Transcriptional profiling of liver in riboflavin-deficient chicken embryos explains impaired lipid utilization, energy depletion, massive hemorrhaging, and delayed feathering

Larry A. Cogburn, Danielle N. Smarsh, Xiaofei Wang, Nares Trakooljul, Wilfrid Carré, Harold B. White

Research output: Contribution to journalArticlepeer-review

8 Scopus citations

Abstract

Background: A strain of Leghorn chickens (rd/rd), unable to produce a functional riboflavin-binding protein, lays riboflavin-deficient eggs, in which all embryos suddenly die at mid-incubation (days 13-15). This malady, caused by riboflavin deficiency, leads to excessive lipid accumulation in liver, impaired β-oxidation of lipid, and severe hypoglycemia prior to death. We have used high-density chicken microarrays for time-course transcriptional scans of liver in chicken embryos between days 9-15 during this riboflavin-deficiency-induced metabolic catastrophe. For comparison, half of rd/rd embryos (n = 16) were rescued from this calamity by injection of riboflavin just prior to incubation of fertile eggs from rd/rd hens. Results: No significant differences were found between hepatic transcriptomes of riboflavin-deficient and riboflavin-rescued embryos at the first two ages (days 9 and 11). Overall, we found a 3.2-fold increase in the number of differentially expressed hepatic genes between day 13 (231 genes) and day 15 (734 genes). Higher expression of genes encoding the chicken flavoproteome was more evident in rescued- (15 genes) than in deficient-embryos (4 genes) at day 15. Diminished activity of flavin-dependent enzymes in riboflavin-deficient embryos blocks catabolism of yolk lipids, which normally serves as the predominant source of energy required for embryonic development. Conclusions: Riboflavin deficiency in mid-stage embryos leads to reduced expression of numerous genes controlling critical functions, including β-oxidation of lipids, blood coagulation and feathering. Surprisingly, reduced expression of feather keratin 1 was found in liver of riboflavin-deficient embryos at e15, which could be related to their delayed feathering and sparse clubbed down. A large number of genes are expressed at higher levels in liver of riboflavin-deficient embryos; these up-regulated genes control lipid storage/transport, gluconeogenesis, ketogenesis, protein catabolism/ubiquitination and cell death.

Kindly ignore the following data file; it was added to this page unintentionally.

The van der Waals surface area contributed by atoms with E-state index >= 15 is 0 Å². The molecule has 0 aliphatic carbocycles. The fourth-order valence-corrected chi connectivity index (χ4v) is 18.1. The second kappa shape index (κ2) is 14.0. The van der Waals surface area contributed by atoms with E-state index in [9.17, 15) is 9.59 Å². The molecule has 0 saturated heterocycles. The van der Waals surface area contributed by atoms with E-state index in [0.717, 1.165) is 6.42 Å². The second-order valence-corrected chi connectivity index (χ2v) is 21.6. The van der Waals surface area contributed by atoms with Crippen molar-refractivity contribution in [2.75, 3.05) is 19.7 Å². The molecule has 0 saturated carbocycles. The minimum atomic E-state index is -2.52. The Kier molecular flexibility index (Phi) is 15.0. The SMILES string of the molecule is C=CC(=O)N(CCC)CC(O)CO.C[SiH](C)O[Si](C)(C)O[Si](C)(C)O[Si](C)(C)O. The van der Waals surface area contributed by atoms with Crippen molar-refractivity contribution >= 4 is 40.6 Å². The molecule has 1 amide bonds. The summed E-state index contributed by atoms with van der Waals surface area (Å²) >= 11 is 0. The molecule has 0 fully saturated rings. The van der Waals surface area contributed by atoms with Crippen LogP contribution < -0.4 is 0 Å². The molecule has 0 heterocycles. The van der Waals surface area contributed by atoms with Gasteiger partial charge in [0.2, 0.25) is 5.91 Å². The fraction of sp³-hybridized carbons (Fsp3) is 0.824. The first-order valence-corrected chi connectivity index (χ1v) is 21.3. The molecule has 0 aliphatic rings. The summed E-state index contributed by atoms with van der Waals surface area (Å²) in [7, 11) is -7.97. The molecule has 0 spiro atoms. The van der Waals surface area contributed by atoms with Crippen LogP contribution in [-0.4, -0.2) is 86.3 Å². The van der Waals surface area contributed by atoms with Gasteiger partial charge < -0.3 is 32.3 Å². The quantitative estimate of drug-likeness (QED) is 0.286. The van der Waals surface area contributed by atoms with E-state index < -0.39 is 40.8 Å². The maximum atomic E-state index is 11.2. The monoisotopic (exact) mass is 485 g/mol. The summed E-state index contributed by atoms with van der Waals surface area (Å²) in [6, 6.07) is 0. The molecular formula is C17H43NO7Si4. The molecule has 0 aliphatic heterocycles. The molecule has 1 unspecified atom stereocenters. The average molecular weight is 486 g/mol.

Original languageEnglish (US)
Article number177
JournalBMC genomics
Volume19
Issue number1
DOIs
StatePublished - Mar 5 2018

All Science Journal Classification (ASJC) codes

  • Biotechnology
  • Genetics

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